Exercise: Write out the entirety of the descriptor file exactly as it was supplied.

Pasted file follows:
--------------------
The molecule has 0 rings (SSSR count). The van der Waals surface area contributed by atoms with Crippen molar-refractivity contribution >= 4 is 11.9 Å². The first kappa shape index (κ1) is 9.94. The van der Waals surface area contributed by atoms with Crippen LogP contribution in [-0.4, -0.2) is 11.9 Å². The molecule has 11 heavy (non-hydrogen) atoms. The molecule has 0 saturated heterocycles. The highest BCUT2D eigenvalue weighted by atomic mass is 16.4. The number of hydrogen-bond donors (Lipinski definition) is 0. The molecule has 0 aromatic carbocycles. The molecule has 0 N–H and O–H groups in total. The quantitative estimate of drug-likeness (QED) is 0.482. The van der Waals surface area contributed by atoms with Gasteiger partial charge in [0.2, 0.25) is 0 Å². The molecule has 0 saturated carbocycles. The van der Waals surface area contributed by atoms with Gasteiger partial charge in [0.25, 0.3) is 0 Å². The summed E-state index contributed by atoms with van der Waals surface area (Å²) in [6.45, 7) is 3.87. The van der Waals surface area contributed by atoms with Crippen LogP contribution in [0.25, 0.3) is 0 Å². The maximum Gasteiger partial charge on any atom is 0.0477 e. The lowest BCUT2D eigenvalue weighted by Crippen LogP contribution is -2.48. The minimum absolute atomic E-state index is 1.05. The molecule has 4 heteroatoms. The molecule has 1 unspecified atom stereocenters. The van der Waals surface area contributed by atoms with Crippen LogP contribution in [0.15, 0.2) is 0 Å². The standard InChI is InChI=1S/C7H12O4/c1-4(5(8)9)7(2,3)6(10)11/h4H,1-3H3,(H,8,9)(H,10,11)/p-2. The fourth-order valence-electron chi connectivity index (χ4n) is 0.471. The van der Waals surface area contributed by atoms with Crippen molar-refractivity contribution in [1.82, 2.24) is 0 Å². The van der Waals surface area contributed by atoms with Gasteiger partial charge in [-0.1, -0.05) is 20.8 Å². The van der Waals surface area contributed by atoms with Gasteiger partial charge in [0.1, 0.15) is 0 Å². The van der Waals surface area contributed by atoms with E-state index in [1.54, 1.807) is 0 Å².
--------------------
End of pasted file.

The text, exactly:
The molecule has 0 rings (SSSR count). The van der Waals surface area contributed by atoms with Crippen molar-refractivity contribution >= 4 is 11.9 Å². The first kappa shape index (κ1) is 9.94. The van der Waals surface area contributed by atoms with Crippen LogP contribution in [-0.4, -0.2) is 11.9 Å². The molecule has 11 heavy (non-hydrogen) atoms. The molecule has 0 saturated heterocycles. The highest BCUT2D eigenvalue weighted by atomic mass is 16.4. The number of hydrogen-bond donors (Lipinski definition) is 0. The molecule has 0 aromatic carbocycles. The molecule has 0 N–H and O–H groups in total. The quantitative estimate of drug-likeness (QED) is 0.482. The van der Waals surface area contributed by atoms with Gasteiger partial charge in [0.2, 0.25) is 0 Å². The molecule has 0 saturated carbocycles. The van der Waals surface area contributed by atoms with Gasteiger partial charge in [0.25, 0.3) is 0 Å². The summed E-state index contributed by atoms with van der Waals surface area (Å²) in [6.45, 7) is 3.87. The van der Waals surface area contributed by atoms with Crippen LogP contribution in [0.25, 0.3) is 0 Å². The maximum Gasteiger partial charge on any atom is 0.0477 e. The lowest BCUT2D eigenvalue weighted by Crippen LogP contribution is -2.48. The minimum absolute atomic E-state index is 1.05. The molecule has 4 heteroatoms. The molecule has 1 unspecified atom stereocenters. The van der Waals surface area contributed by atoms with Crippen LogP contribution in [0.15, 0.2) is 0 Å². The standard InChI is InChI=1S/C7H12O4/c1-4(5(8)9)7(2,3)6(10)11/h4H,1-3H3,(H,8,9)(H,10,11)/p-2. The fourth-order valence-electron chi connectivity index (χ4n) is 0.471. The van der Waals surface area contributed by atoms with Crippen molar-refractivity contribution in [1.82, 2.24) is 0 Å². The van der Waals surface area contributed by atoms with Gasteiger partial charge in [-0.1, -0.05) is 20.8 Å². The van der Waals surface area contributed by atoms with Gasteiger partial charge in [0.1, 0.15) is 0 Å². The van der Waals surface area contributed by atoms with E-state index in [1.54, 1.807) is 0 Å².